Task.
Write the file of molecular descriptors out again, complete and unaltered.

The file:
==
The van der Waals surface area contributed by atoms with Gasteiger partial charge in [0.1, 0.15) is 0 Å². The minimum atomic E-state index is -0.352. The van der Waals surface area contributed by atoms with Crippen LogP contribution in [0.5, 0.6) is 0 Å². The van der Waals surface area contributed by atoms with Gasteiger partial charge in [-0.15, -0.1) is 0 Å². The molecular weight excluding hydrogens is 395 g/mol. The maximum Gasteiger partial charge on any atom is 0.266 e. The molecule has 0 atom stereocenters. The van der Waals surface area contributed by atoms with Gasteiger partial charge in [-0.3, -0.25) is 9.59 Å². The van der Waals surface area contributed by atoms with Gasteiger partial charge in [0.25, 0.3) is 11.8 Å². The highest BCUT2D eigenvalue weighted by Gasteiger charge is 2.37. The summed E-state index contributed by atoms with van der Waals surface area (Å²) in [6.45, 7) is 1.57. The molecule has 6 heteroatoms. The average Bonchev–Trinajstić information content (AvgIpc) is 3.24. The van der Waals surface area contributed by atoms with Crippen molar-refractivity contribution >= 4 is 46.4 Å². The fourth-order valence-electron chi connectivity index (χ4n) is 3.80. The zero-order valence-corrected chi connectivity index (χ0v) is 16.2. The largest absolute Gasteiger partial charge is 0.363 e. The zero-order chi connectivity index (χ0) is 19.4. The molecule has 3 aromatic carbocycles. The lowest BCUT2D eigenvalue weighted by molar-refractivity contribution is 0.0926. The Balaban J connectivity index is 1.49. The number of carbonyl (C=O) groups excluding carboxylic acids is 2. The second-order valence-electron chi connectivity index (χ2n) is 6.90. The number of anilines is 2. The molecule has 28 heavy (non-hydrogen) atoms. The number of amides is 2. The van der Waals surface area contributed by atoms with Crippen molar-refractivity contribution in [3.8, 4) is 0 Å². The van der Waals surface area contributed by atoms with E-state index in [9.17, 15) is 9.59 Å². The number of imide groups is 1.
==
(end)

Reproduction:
The van der Waals surface area contributed by atoms with Gasteiger partial charge in [0.1, 0.15) is 0 Å². The minimum atomic E-state index is -0.352. The van der Waals surface area contributed by atoms with Crippen LogP contribution in [0.5, 0.6) is 0 Å². The van der Waals surface area contributed by atoms with Gasteiger partial charge in [-0.15, -0.1) is 0 Å². The molecular weight excluding hydrogens is 395 g/mol. The maximum Gasteiger partial charge on any atom is 0.266 e. The molecule has 0 atom stereocenters. The van der Waals surface area contributed by atoms with Gasteiger partial charge in [-0.3, -0.25) is 9.59 Å². The van der Waals surface area contributed by atoms with Gasteiger partial charge in [0.25, 0.3) is 11.8 Å². The highest BCUT2D eigenvalue weighted by Gasteiger charge is 2.37. The summed E-state index contributed by atoms with van der Waals surface area (Å²) in [6.45, 7) is 1.57. The molecule has 6 heteroatoms. The average Bonchev–Trinajstić information content (AvgIpc) is 3.24. The van der Waals surface area contributed by atoms with Crippen molar-refractivity contribution >= 4 is 46.4 Å². The fourth-order valence-electron chi connectivity index (χ4n) is 3.80. The zero-order valence-corrected chi connectivity index (χ0v) is 16.2. The largest absolute Gasteiger partial charge is 0.363 e. The zero-order chi connectivity index (χ0) is 19.4. The molecule has 3 aromatic carbocycles. The lowest BCUT2D eigenvalue weighted by molar-refractivity contribution is 0.0926. The Balaban J connectivity index is 1.49. The number of carbonyl (C=O) groups excluding carboxylic acids is 2. The second-order valence-electron chi connectivity index (χ2n) is 6.90. The number of anilines is 2. The molecule has 28 heavy (non-hydrogen) atoms. The number of amides is 2. The van der Waals surface area contributed by atoms with Crippen molar-refractivity contribution in [3.8, 4) is 0 Å². The van der Waals surface area contributed by atoms with E-state index in [9.17, 15) is 9.59 Å². The number of imide groups is 1.